The Tomatometer rating – based on the published opinions of hundreds of film and television critics – is a trusted measurement of movie and TV programming quality for millions of moviegoers. It represents the percentage of professional critic reviews that are positive for a given film or television show.
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The Tomatometer is 60% or higher.
The Tomatometer is 59% or lower.
Movies and TV shows are Certified Fresh with a steady Tomatometer of 75% or higher after a set amount of reviews (80 for wide-release movies, 40 for limited-release movies, 20 for TV shows), including 5 reviews from Top Critics.
Percentage of users who rate a movie or TV show positively.
To the film's credit is its willingness to dip into the deep end of dark matters instead of shying away from harsh truths and hard-earned faithlessness. Still, The Shack plods toward the Almighty - even when its characters are walking on water.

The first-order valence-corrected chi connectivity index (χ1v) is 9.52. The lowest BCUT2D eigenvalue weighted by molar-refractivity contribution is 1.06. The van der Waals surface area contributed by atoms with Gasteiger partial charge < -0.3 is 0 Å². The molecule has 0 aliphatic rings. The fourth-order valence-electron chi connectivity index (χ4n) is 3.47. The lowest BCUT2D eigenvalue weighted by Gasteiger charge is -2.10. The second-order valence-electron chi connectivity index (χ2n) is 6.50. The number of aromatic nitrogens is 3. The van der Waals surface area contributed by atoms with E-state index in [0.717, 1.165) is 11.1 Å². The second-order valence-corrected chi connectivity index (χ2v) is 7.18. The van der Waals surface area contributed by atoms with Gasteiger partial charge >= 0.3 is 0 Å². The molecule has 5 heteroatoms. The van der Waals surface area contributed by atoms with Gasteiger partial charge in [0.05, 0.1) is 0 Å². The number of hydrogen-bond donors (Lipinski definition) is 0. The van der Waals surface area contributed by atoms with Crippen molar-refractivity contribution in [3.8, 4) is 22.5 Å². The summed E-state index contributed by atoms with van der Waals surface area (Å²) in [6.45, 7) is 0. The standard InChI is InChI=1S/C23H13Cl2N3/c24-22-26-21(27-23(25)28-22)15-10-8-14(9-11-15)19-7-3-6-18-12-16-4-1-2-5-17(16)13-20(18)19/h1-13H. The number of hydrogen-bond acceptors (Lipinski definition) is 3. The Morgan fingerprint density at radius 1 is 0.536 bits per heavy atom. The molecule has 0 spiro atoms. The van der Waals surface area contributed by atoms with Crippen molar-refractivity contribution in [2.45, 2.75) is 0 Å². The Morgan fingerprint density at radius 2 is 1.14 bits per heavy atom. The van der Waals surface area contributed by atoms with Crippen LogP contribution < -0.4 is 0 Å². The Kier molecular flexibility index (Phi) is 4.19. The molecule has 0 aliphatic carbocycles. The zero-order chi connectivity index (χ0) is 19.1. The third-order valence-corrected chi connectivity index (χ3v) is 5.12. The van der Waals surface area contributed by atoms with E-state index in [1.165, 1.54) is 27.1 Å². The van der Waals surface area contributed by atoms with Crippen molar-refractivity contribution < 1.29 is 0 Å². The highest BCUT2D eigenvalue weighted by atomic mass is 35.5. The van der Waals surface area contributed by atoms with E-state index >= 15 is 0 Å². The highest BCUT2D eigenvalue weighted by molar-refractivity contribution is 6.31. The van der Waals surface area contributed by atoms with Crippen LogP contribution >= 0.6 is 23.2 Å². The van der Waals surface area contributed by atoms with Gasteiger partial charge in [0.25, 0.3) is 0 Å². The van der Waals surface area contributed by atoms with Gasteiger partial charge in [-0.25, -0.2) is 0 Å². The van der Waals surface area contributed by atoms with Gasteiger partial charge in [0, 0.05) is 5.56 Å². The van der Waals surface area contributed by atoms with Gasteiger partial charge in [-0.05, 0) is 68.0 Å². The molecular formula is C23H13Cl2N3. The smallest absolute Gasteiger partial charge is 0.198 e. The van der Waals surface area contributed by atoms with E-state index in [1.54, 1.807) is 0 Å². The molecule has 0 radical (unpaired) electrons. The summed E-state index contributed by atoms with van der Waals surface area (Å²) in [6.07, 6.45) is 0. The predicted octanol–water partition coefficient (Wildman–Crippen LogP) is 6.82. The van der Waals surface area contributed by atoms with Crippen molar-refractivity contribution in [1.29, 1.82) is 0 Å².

The constant reminders that everything is going to be alright, and that we should not worry our pretty little heads about why evil is allowed to exist, has a distinctly condescending tone that for all the noble speeches leaves a sour aftertaste.
An understandably angry man taking on God and company should have been dramatically powerful, captivating and moving. But as presented here, it's anything but that. (Full Content Review for Parents - Violence, Family Loss, etc. - also Available)
Most of its running time is taken with mollifying conversations between Mack and the movie's New Age-meets-Bible Belt oversimplifications of the Holy Trinity. It fits right into a long tradition of quasi-mystical pseudo-parables.